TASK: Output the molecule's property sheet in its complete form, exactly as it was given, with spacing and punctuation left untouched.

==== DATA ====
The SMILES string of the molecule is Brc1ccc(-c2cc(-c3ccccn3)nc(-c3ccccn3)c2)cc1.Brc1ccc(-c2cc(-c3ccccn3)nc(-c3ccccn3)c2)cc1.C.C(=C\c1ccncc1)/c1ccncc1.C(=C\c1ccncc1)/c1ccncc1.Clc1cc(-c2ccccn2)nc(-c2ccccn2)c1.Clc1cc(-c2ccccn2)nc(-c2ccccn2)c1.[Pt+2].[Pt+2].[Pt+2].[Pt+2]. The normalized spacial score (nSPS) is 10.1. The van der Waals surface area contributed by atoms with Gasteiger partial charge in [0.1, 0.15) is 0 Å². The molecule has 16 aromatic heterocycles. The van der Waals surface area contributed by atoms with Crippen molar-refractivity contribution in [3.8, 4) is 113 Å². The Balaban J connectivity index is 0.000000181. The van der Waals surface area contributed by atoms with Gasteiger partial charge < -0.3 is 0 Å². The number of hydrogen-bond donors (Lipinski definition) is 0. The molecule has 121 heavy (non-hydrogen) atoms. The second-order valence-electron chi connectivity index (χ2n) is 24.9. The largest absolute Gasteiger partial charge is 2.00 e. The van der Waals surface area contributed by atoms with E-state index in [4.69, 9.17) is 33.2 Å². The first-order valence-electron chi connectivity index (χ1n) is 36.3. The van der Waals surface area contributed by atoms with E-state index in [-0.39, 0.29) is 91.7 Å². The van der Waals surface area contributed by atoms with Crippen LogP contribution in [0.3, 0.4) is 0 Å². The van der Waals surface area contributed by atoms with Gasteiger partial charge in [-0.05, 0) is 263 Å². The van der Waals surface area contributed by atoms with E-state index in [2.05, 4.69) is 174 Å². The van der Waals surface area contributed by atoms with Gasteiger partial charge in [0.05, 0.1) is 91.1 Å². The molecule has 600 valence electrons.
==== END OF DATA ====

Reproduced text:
The SMILES string of the molecule is Brc1ccc(-c2cc(-c3ccccn3)nc(-c3ccccn3)c2)cc1.Brc1ccc(-c2cc(-c3ccccn3)nc(-c3ccccn3)c2)cc1.C.C(=C\c1ccncc1)/c1ccncc1.C(=C\c1ccncc1)/c1ccncc1.Clc1cc(-c2ccccn2)nc(-c2ccccn2)c1.Clc1cc(-c2ccccn2)nc(-c2ccccn2)c1.[Pt+2].[Pt+2].[Pt+2].[Pt+2]. The normalized spacial score (nSPS) is 10.1. The van der Waals surface area contributed by atoms with Gasteiger partial charge in [0.1, 0.15) is 0 Å². The molecule has 16 aromatic heterocycles. The van der Waals surface area contributed by atoms with Crippen molar-refractivity contribution in [3.8, 4) is 113 Å². The Balaban J connectivity index is 0.000000181. The van der Waals surface area contributed by atoms with Gasteiger partial charge < -0.3 is 0 Å². The number of hydrogen-bond donors (Lipinski definition) is 0. The molecule has 121 heavy (non-hydrogen) atoms. The second-order valence-electron chi connectivity index (χ2n) is 24.9. The largest absolute Gasteiger partial charge is 2.00 e. The van der Waals surface area contributed by atoms with E-state index in [4.69, 9.17) is 33.2 Å². The first-order valence-electron chi connectivity index (χ1n) is 36.3. The van der Waals surface area contributed by atoms with E-state index in [-0.39, 0.29) is 91.7 Å². The van der Waals surface area contributed by atoms with Crippen LogP contribution in [0.3, 0.4) is 0 Å². The van der Waals surface area contributed by atoms with Gasteiger partial charge in [-0.05, 0) is 263 Å². The van der Waals surface area contributed by atoms with E-state index in [2.05, 4.69) is 174 Å². The van der Waals surface area contributed by atoms with Gasteiger partial charge in [0.05, 0.1) is 91.1 Å². The molecule has 600 valence electrons.